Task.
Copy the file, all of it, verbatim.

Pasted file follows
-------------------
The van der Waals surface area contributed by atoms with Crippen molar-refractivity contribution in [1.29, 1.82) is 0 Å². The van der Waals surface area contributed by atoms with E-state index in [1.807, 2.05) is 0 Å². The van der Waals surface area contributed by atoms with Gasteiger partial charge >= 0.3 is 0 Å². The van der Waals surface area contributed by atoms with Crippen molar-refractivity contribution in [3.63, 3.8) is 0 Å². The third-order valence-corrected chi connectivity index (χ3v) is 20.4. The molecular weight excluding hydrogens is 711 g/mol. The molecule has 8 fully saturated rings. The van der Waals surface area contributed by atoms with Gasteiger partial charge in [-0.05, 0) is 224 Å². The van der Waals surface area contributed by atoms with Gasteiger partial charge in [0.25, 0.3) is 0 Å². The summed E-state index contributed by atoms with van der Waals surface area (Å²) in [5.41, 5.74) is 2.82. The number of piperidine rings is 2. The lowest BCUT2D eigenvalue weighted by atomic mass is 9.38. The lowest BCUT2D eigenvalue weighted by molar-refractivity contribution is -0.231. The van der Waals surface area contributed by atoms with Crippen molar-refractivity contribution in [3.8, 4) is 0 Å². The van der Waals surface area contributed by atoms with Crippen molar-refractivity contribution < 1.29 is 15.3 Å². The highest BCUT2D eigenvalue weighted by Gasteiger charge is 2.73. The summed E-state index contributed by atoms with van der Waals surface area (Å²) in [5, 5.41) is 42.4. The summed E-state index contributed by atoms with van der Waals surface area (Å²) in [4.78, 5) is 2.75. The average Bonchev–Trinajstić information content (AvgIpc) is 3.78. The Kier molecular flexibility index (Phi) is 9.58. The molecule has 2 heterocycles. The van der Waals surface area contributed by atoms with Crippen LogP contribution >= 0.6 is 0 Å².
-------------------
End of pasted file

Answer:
The van der Waals surface area contributed by atoms with Crippen molar-refractivity contribution in [1.29, 1.82) is 0 Å². The van der Waals surface area contributed by atoms with E-state index in [1.807, 2.05) is 0 Å². The van der Waals surface area contributed by atoms with Gasteiger partial charge >= 0.3 is 0 Å². The van der Waals surface area contributed by atoms with Crippen molar-refractivity contribution in [3.63, 3.8) is 0 Å². The third-order valence-corrected chi connectivity index (χ3v) is 20.4. The molecular weight excluding hydrogens is 711 g/mol. The molecule has 8 fully saturated rings. The van der Waals surface area contributed by atoms with Gasteiger partial charge in [-0.05, 0) is 224 Å². The van der Waals surface area contributed by atoms with Gasteiger partial charge in [0.25, 0.3) is 0 Å². The summed E-state index contributed by atoms with van der Waals surface area (Å²) in [5.41, 5.74) is 2.82. The number of piperidine rings is 2. The lowest BCUT2D eigenvalue weighted by atomic mass is 9.38. The lowest BCUT2D eigenvalue weighted by molar-refractivity contribution is -0.231. The van der Waals surface area contributed by atoms with Crippen molar-refractivity contribution in [3.8, 4) is 0 Å². The van der Waals surface area contributed by atoms with Crippen molar-refractivity contribution < 1.29 is 15.3 Å². The highest BCUT2D eigenvalue weighted by Gasteiger charge is 2.73. The summed E-state index contributed by atoms with van der Waals surface area (Å²) in [5, 5.41) is 42.4. The summed E-state index contributed by atoms with van der Waals surface area (Å²) in [4.78, 5) is 2.75. The average Bonchev–Trinajstić information content (AvgIpc) is 3.78. The Kier molecular flexibility index (Phi) is 9.58. The molecule has 2 heterocycles. The van der Waals surface area contributed by atoms with Crippen LogP contribution >= 0.6 is 0 Å².